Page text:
I never really like to talk about when I struggle mentally. I don’t like feeling weak and I don’t like putting myself in vulnerable positions. That’s why it took me almost three years until I got help the first time around. Strength means everything to me and when I feel like its slipping, I break down even more.
But when I was walking home from work the other day, bawling my eyes out about how much stuff I had to get done and how my future is probably going to end up with me living on the streets, I decided to tell someone how I was feeling.
Part of me wanted to keep moping by myself for the entire day, while the other part of me knew that wasn’t the healthiest option.
So my best friend picked me up from the side of the road, told me we could go anywhere I wanted, then ended up driving us an hour to Indianapolis just to go eat at Skyline Chili. It was a small gesture but it meant the world to me.
I often find that when I don’t want to be around people, that’s when I need them the most.
Another best friend of mine mentioned something I thought was really important too. She took me on a drive because drives have always made me really happy. She had been struggling lately with anxiety too and she told me that even though it can be hard to find happiness in the things you used to love, you can’t stop trying.
Some days the only motivation I feel is to lay in bed and do nothing because I am so stressed by all the deadlines and things I’m juggling at one time. But I can’t do that. It’s important to remember to keep doing the things that make me happy. I need to keep taking long drives with the windows down and music blasted; I need to keep going to the cutouts at Lake Monroe and exploring random parts of Bloomington; I need to keep writing and reading and hanging out with people who make me happiest. You can’t give up on yourself, even though it is a lot easier to succumb to your sadness.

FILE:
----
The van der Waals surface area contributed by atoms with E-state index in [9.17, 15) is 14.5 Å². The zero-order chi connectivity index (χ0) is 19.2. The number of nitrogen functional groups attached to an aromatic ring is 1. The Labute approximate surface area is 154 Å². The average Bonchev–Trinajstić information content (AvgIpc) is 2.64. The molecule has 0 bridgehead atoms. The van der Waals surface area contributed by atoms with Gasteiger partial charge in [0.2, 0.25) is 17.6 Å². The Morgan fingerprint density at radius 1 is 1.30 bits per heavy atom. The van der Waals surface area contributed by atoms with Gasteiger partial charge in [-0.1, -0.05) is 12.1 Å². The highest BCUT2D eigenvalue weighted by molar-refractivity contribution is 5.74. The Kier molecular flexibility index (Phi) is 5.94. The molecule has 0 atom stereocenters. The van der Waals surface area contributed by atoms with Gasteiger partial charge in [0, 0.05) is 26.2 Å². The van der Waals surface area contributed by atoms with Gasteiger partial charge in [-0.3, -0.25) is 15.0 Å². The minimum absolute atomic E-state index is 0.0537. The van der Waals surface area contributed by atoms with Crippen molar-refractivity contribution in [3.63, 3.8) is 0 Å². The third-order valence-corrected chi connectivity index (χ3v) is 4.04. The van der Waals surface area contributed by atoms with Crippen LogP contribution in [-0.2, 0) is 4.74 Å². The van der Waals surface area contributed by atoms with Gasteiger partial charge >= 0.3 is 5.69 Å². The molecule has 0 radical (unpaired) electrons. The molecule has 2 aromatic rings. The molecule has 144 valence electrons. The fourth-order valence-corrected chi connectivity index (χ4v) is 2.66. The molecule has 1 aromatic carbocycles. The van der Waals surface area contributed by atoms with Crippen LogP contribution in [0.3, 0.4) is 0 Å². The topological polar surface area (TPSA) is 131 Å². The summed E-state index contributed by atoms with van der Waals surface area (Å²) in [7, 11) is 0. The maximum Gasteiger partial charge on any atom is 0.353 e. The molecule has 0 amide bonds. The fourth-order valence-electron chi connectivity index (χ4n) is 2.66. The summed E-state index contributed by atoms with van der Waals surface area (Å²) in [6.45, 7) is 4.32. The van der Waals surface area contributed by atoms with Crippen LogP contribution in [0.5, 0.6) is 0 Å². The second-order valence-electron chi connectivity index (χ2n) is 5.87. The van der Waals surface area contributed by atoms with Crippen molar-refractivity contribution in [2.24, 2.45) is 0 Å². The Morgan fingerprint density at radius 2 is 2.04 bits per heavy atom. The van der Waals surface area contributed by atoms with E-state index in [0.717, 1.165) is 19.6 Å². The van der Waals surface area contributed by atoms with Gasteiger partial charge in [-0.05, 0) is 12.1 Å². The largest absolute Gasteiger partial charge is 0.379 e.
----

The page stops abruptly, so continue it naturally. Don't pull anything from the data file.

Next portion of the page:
College is freaking hard. It’s fun and I’m thankful for everything it has brought me, but it’s hard.
I thought my life was falling apart before my eyes. But it’s not. Everyone has bad days, everyone has roadblocks they have to overcome. Life isn’t black and white.
But just because you’re sad, doesn’t mean you can’t be happy again. I’m a firm believer that everyone deserves to be happy and that everyone can be happy if you just look in the right place. I don’t care who you are or how you’ve treated me, life isn’t easy for everyone. Despite what type of person you are, in my opinion, no one deserves to be unhappy forever.
So I’ll end with the fact that as I am writing this right now, I feel perfectly fine. I’m happy with my day so far, I’ve gone to all my classes and my roommates took me to my favorite coffee shop in order to get all my homework done. But I know in the future, there will probably come another day where I feel sad and stressed and overwhelmed. It might not be any time soon, but it’s inevitable.
Despite knowing this, I still feel thankful. I’m thankful I have people in my life who are willing to help me on my off days; thankful for people who are willing to motivate me when I can’t motivate myself. Asking for help when it comes to mental illness will probably always make me uncomfortable, that’s just the type of person I am. But pushing through the discomfort and consistently reminding myself that getting help and opening up doesn’t make you weak, always leads to a better outcome than if I were to take on all my struggles by myself.